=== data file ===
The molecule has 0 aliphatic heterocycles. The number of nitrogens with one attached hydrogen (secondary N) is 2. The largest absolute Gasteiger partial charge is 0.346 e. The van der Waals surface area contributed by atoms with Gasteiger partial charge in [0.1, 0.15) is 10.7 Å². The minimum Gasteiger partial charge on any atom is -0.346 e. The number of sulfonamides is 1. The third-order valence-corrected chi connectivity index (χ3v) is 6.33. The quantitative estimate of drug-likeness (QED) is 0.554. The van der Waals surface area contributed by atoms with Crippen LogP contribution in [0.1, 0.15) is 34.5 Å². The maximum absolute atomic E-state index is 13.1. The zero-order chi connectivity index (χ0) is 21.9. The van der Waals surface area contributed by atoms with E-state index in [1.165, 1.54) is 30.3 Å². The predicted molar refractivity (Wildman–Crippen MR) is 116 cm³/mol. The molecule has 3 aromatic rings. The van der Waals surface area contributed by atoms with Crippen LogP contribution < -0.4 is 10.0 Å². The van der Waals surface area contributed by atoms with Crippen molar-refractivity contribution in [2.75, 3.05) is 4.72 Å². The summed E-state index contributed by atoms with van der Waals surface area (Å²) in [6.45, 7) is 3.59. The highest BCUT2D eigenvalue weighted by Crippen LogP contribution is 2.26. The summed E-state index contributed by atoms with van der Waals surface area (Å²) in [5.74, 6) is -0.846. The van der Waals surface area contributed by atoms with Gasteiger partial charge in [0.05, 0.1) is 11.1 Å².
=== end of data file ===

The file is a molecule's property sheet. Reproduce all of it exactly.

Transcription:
The molecule has 0 aliphatic heterocycles. The number of nitrogens with one attached hydrogen (secondary N) is 2. The largest absolute Gasteiger partial charge is 0.346 e. The van der Waals surface area contributed by atoms with Gasteiger partial charge in [0.1, 0.15) is 10.7 Å². The minimum Gasteiger partial charge on any atom is -0.346 e. The number of sulfonamides is 1. The third-order valence-corrected chi connectivity index (χ3v) is 6.33. The quantitative estimate of drug-likeness (QED) is 0.554. The van der Waals surface area contributed by atoms with Crippen LogP contribution in [0.1, 0.15) is 34.5 Å². The maximum absolute atomic E-state index is 13.1. The zero-order chi connectivity index (χ0) is 21.9. The van der Waals surface area contributed by atoms with E-state index in [1.165, 1.54) is 30.3 Å². The predicted molar refractivity (Wildman–Crippen MR) is 116 cm³/mol. The molecule has 3 aromatic rings. The van der Waals surface area contributed by atoms with Crippen LogP contribution < -0.4 is 10.0 Å². The van der Waals surface area contributed by atoms with Crippen molar-refractivity contribution in [2.75, 3.05) is 4.72 Å². The summed E-state index contributed by atoms with van der Waals surface area (Å²) in [6.45, 7) is 3.59. The highest BCUT2D eigenvalue weighted by Crippen LogP contribution is 2.26. The summed E-state index contributed by atoms with van der Waals surface area (Å²) in [5.74, 6) is -0.846. The van der Waals surface area contributed by atoms with Gasteiger partial charge in [0.05, 0.1) is 11.1 Å².